People adore the Eucharist during Mass. CNS photo/Paul Haring

How we deal with adversity reveals our commitment to God

By 
  • June 11, 2014

Body and Blood of Christ (Year A) June 22 (Deuteronomy 8:2-3, 14-16; Psalm 147; 1 Corinthians 10:16-17; John 6:51-59) 

Man does not live by bread alone, but by every word that comes from the mouth of God. If only it were true! 

Most of humanity lives by fear alone. The only individual to live perfectly by the word from the mouth of God was Jesus. In fact, Jesus quoted this particular verse in response to the devil’s urging to turn stones into bread in order to sustain Himself. The desert was the place of testing — there was absolutely nothing in the way of life-support in the wilderness. Scorching heat, arid wasteland and venomous creatures were all that greeted the Israelites in their journey from Egypt to the Promised Land. God intended it that way — this would teach them that God was their only hope and source of sustenance. They had no means to support and protect themselves, so they had to rely on God or die. God never let the people down, but unfortunately they did not return the favour. Fear and doubt seized their hearts and minds with great regularity, and they even turned their backs on God completely in the incident of the Golden Calf. The 40 years of desert wandering toughened the people and taught them to trust God in all things. 

It is not wise to pray for a life totally free of adversity or struggle. Adversity reveals the quality and depth (or lack) of our commitment to God. For many, faith collapses in the face of fear and adversity and they snatch frantically at practically anything to help them in their predicament or give them false courage. Prayer and faith are easy when everything is going smoothly and we feel on top of the world. But when all the consolations seem to vanish, real faith — from the heart and guts — will see us through. God is not meant to be the last resort in the face of crisis but the very first. The word from the mouth of God is God’s promise to be there for us always — that is our sustenance and nothing else. 

God also sustains the Christian community in the Eucharist. Paul was reminding his community in Corinth that this was not an individualistic devotion or magical guarantee of salvation but a sacrament of unity and equality. All were nourished from the same source and were therefore made one. Participants had to approach the Eucharist with the proper openness of mind and heart and willingness to be a part of a larger reality but of equal importance. The Eucharist is intended to transform and sustain both the individual believer and the community of worshippers.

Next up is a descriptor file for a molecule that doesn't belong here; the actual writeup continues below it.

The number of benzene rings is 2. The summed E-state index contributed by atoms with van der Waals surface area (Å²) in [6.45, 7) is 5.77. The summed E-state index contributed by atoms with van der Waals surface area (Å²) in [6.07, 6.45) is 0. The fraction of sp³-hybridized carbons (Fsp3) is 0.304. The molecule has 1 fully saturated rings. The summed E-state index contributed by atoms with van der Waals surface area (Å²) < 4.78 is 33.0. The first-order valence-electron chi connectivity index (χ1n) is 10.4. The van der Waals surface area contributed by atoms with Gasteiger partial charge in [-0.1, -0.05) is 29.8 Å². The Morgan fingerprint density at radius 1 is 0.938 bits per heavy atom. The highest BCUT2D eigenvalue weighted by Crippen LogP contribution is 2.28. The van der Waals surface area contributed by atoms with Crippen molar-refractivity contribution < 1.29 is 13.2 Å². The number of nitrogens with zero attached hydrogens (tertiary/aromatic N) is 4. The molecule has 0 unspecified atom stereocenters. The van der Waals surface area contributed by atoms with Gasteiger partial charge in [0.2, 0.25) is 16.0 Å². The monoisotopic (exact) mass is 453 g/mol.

John’s Jesus always spoke in riddles and metaphors. In rather cryptic language, He proclaimed that He was the living water, bread of life, good shepherd and the way, truth and life. These metaphors reflected the roles usually associated with God alone. In proclaiming Himself the bread of life and insisting that only His flesh would give life, Jesus stepped into the role of God as the giver of life and sustainer. When He insisted on the necessity of eating His flesh, people were shocked and horrified. Jesus then increased their uneasiness and tension by adding the drinking of His blood. Throughout John’s Gospel ordinary people stopped at the literal, everyday meaning of words and images, leading to incomprehension and confusion. 

Jesus always used these terms in a deeper transcendental sense. For those who did not turn away in disgust at His shocking words, Jesus had an illuminating message. The food that we eat is assimilated by our bodies and becomes part of every cell within us. Jesus cannot be merely an idea or concept, nor an external object of worship, but must become our very sustenance and source of life. His intent is to become part of every fiber, particle and cell of our body — an essential part of who and what we are. 

There are many ways of partaking of the life-giving body and blood of Christ — the Eucharist, of course, but the Eucharist is a way of life. This includes prayer, meditation and co-operation with the Holy Spirit, and is joined by humble and loving service and good works. Who and what we become in this life and eternity depends on how we choose to nourish our minds, hearts and souls. 

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